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Restoration of Bestor Plaza fountain ensures future for iconic monument

  • Paulina Hendigery, left, and Ewa Nowak work April 9 to restore the bas-relief sculptures on the Bestor Plaza fountain. The fountain, which had deteriorated due to water infiltration and freezethaw cycles, was restored this spring by Speweik Preservation Consultants in the first phase of the Bestor Plaza Sesquicentennial Project. DAVE MUNCH/PHOTO EDITOR
  • Master stone carver Pawel Nawrocki, right, works with Jacek Hamerski, left, and Dominik Usakiewicz to move the fountain’s new capstone into position on April 5. DAVE MUNCH/PHOTO EDITOR
  • Chautauqua Institution President Michael E. Hill and Vice President of Campus Planning and Operations John Shedd lower a relic box into the fountain on April 4. DAVE MUNCH/PHOTO EDITOR
  • Paulina Hendigery repairs the face of the sculpture representing art. DAVE MUNCH/PHOTO EDITOR
  • The original blueprints used to construct the fountain in 1946-47 were used as reference during the restoration, which aimed to maintain the original design by sculptor Fred M. Torrey of the Lorado Taft Midway Studios in Chicago. DAVE MUNCH/PHOTO EDITOR

For 77 years, the Bestor Plaza fountain has stood at the heart of Chautauqua Institution. Those seven decades spent exposed to the elements slowly took their toll. 

In preparation for Chautauqua’s sesquicentennial, work began to restore the fountain and reverse the damage done by water infiltration and freeze-thaw cycles. The project, which was undertaken by Speweik Preservation Consultants, began this February and was completed in May. The original blueprints used to construct the fountain ­— donated by Chautauqua Institution President Ralph Norton as a tribute to his predecessor, Arthur Bestor — in 1946-47 were used as reference during the restoration, which aimed to maintain the original design by sculptor Fred M. Torrey of the Lorado Taft Midway Studios in Chicago.

With principal support for the restoration project from Chautauquans Willow and Gary Brost, the fountain’s deteriorated precast concrete ziggurat top and fluted sides were replaced with custom carved blocks of Indiana limestone. Three limestone blocks, each weighing over two tons, were winched into position at the top of the fountain by a team led by master stonemason Pawel Nawrocki. Nawrocki, who specializes in the renovation of historic architecture, also oversaw the repair and cleaning of the bas-relief sculptures on the fountain’s sides, and the fish and dove sculptures at each of its four corners. Weather-damaged mortar and sealant were also removed and replaced. Throughout the restoration, the fountain was enclosed in a temporary structure designed to protect it from the elements and provide the heat needed for concrete repairs to take place.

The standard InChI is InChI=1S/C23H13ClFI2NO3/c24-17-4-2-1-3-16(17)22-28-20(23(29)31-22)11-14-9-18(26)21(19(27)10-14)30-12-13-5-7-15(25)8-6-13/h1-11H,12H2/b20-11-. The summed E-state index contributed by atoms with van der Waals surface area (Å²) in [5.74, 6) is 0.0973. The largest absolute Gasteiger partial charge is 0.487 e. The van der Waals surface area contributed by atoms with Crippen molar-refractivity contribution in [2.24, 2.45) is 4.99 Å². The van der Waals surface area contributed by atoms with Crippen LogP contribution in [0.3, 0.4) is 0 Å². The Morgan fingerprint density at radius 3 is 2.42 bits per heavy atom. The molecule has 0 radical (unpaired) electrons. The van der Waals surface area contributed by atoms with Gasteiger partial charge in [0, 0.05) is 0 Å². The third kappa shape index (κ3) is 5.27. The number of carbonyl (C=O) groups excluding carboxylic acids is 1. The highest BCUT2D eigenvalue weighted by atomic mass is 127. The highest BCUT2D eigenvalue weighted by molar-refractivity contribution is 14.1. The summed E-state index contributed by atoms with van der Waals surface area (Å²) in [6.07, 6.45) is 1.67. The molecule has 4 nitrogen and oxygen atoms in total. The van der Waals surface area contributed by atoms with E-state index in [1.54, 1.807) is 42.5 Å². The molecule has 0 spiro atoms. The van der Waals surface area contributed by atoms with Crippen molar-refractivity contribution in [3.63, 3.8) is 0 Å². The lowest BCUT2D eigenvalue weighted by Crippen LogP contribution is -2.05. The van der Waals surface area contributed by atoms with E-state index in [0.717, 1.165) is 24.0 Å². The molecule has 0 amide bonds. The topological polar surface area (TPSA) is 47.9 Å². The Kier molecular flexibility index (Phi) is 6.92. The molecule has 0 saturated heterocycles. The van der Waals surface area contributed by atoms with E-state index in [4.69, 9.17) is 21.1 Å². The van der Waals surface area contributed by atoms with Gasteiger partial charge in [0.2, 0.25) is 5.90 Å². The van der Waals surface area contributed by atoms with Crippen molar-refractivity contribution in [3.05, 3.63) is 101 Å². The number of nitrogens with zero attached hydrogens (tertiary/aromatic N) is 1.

The removal of the fountain’s top revealed a hollow cavity at the center of the structure, which presented an opportunity for a relic box to be placed inside. The day before the three limestone blocks were winched into place at the fountain’s top, Chautauqua Institution president Michael E. Hill, joined by Vice President of Campus Planning and Operations John Shedd, used a rope to slowly lower the box into the fountain. The box contained objects representing the present and past, nestled at the heart of Chautauqua as the Institution looks to its future.

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The author Dave Munch

Dave Munch serves as multimedia producer for Chautauqua Institution and works during the summer assembly season as photo editor of The Chautauquan Daily. A Cincinnati native, Dave graduated from Ohio University with a degree in photojournalism and has worked as a staff photographer for the Baltimore Sun Media Group and the Erie Times-News. His work has received local and national recognition and has been featured in publications across the country. Dave lives in Jamestown with his wife and enjoys tending to an increasingly large vegetable garden when the temperature is above freezing.